Each of the different sections in this volume offers something of value to the historian. The diary, for example, is a mine of information concerning the range of sources that were available to the attaché, the different contacts that he was able to make, and the extent to which an officer in his position was able to travel around and inspect military installations. From its pages it can be determined that Colonel Sword was able to socialize widely among the upper echelons of the Polish military establishment and that he did travel extensively through the country. It is also clear that, as a result of both of these facts, he was in a good position to make informed judgements about Polish affairs in his reports. On top of this, his diary entries make it clear that he was well integrated into the British diplomatic establishment. This was true both with respect to the Warsaw embassy - with whose members he was on close terms - as well as with the senior diplomats in London. Certainly, Sir Robert Vansittart, for instance, felt no compunction about speaking openly to Sword, as a diary entry from early January makes very clear: "3.30.p.m. call on Sir R. Vansittart. He was most outspokenly critical of Henderson, saying he had led us all down the garden path, was grievously misinformed over German intentions.. Altogether 'a bloody man' to quote Sir R.V." (p. 31). That Vansittart, the chief diplomatic advisor to the cabinet, felt able to impart derogatory comments about the ambassador in Berlin to Sword, makes clear the extent to which Sword was persona grata among some senior foreign service personnel. It also provides further illustration of the alienation from government policy of appeasement-skeptics like Vansittart.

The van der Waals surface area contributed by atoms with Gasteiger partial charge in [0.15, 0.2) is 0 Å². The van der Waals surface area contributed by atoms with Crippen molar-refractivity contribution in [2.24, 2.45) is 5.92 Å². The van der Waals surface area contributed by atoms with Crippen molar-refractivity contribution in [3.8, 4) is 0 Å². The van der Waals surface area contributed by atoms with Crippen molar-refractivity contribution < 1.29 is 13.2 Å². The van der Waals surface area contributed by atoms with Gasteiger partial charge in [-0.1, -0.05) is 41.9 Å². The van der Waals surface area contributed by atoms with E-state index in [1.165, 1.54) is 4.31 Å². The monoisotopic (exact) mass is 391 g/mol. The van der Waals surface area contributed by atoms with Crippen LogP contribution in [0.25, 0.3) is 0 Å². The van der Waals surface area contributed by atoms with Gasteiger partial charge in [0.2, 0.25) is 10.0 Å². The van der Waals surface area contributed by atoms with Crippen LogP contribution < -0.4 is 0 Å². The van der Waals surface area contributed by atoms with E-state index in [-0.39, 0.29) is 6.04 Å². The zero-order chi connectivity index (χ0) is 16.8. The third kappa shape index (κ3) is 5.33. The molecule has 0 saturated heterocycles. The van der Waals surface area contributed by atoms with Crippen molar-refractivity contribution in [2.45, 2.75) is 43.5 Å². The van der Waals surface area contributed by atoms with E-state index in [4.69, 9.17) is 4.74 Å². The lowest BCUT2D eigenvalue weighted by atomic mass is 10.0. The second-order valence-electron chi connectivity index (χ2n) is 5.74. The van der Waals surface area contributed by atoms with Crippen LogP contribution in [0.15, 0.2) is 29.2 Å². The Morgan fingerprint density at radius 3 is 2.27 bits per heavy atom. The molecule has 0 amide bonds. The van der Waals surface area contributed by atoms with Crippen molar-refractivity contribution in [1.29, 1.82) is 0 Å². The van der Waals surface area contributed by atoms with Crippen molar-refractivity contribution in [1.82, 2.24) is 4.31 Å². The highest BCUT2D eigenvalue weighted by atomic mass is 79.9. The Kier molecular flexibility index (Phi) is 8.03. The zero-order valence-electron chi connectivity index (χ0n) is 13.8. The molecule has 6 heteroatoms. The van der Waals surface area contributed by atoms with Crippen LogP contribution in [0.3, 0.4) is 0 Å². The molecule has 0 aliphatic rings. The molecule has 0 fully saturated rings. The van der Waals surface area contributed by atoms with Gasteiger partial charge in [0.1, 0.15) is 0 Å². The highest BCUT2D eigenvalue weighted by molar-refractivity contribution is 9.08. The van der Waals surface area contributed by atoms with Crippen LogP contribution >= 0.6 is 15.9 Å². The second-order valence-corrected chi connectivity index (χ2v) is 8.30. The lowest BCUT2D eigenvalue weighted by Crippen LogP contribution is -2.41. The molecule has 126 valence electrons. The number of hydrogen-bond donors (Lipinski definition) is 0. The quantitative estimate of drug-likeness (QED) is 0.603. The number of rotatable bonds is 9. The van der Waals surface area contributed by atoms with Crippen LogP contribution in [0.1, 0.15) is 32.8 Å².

The short section of reminiscences from the Warsaw Embassy is also a mine of information, albeit of a very different type. In this document the emphasis is less on the details of the various diplomatic procedures and meetings and more on the private workings of the embassy itself. Thus, in addition to pen portraits of the various members of staff, including the servants and secretarial personnel, the piece also provides amplification on the miscellanea of embassy life. Among the issues covered are the hand over arrangements that existed (or rather failed to exist) to facilitate the arrival of a new military attaché, and the living arrangements of a diplomat in Warsaw. As information on such matters is hard to come by - understandably, such minutiae rarely made it into the official record - these recollections provide a useful guide to the social history of this part of the diplomatic service.